If you’re looking to form a business in New Jersey, you first must choose the business entity type that suits you best. Many choose a limited liability company (LLC), a flexible entity that requires fewer formalities than corporations while still offering personal liability protections. But if you or another LLC member wants to leave, the process isn’t as easy. If you are looking to transfer LLC ownership in New Jersey, there are a number of things to be aware of.
One thing to keep in mind is that corporations and limited liability companies don’t operate in the same way, so what works for a corporation doesn’t work for an LLC. Corporations are owned by shareholders who hold stock in the business. This stock can be bought and sold with fewer hoops to jump through than LLCs. Limited liability companies are owned by members who have a vested ownership interest in the company.
The process of determining how to transfer ownership of a New Jersey LLC is a lot smoother if all of the pieces of LLC formation are in place. If you’re just starting your LLC, or want to make sure you aren’t missing anything, you may want to consider our New Jersey LLC formation service. You can also head over to the full rundown of all our services, from formation to legal compliance.
When you start a business you may or may not be considering all the possibilities of things that could go wrong. It’s certainly not a fun exercise to think about all the bad things that could happen, but it’s very important. An Operating Agreement (OA) tries to address all of these situations before they happen. It details rights, powers, duties, liabilities, obligations, and more. One of the most important aspects of the operating agreement is how to deal with changes to the business and membership structure. Important concepts include:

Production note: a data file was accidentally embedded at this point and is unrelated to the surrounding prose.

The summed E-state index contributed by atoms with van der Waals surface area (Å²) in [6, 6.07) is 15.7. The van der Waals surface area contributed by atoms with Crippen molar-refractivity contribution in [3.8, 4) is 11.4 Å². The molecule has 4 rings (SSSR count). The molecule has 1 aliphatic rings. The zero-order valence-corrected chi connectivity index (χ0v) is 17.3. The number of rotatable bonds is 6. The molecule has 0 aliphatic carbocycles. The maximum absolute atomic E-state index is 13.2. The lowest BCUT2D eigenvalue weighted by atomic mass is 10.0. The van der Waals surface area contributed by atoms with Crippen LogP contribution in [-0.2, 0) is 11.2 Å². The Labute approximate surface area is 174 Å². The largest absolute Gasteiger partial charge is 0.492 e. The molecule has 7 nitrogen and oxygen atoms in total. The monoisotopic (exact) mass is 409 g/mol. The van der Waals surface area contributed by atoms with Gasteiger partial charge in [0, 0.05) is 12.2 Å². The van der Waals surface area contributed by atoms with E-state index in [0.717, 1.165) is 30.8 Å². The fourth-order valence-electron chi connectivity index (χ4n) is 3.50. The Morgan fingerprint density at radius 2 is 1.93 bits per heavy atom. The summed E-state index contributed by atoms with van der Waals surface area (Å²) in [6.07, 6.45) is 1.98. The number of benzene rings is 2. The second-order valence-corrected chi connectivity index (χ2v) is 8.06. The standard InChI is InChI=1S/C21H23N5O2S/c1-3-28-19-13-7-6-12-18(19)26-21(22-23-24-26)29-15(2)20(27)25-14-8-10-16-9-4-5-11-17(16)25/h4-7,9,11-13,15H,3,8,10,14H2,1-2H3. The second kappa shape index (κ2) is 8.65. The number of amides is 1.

The Operating Agreement isn’t submitted to the Secretary of State, but it’s a legally binding document according to New Jersey law. If you don’t have an Operating Agreement and don’t know where to start, we can help you get started with our Operating Agreement templates.
Some states require the dissolution of the limited liability company if there’s no Operating Agreement. Again, that document is very important. There are two ways to transfer LLC ownership in New Jersey without dissolving the company.
If a member chooses to leave the LLC for any reason, the remaining members may offer to buy out the interest and split it. If the member chooses to transfer the interest to a non-member, the non-member is considered a “transferee.” This person isn’t entitled to participate in the management of the company. They are entitled to distributions only. Unless otherwise agreed or stated in the Operating Agreement, the transferor retains all responsibility of a member. The existing members can consent to make the transferee a member of the LLC.
It’s important to note that the provisions of the Operating Agreement supersede state laws on LLC ownership transfers. State law may not always fit what’s best for your business, so having an agreeable OA could make a big difference in this process.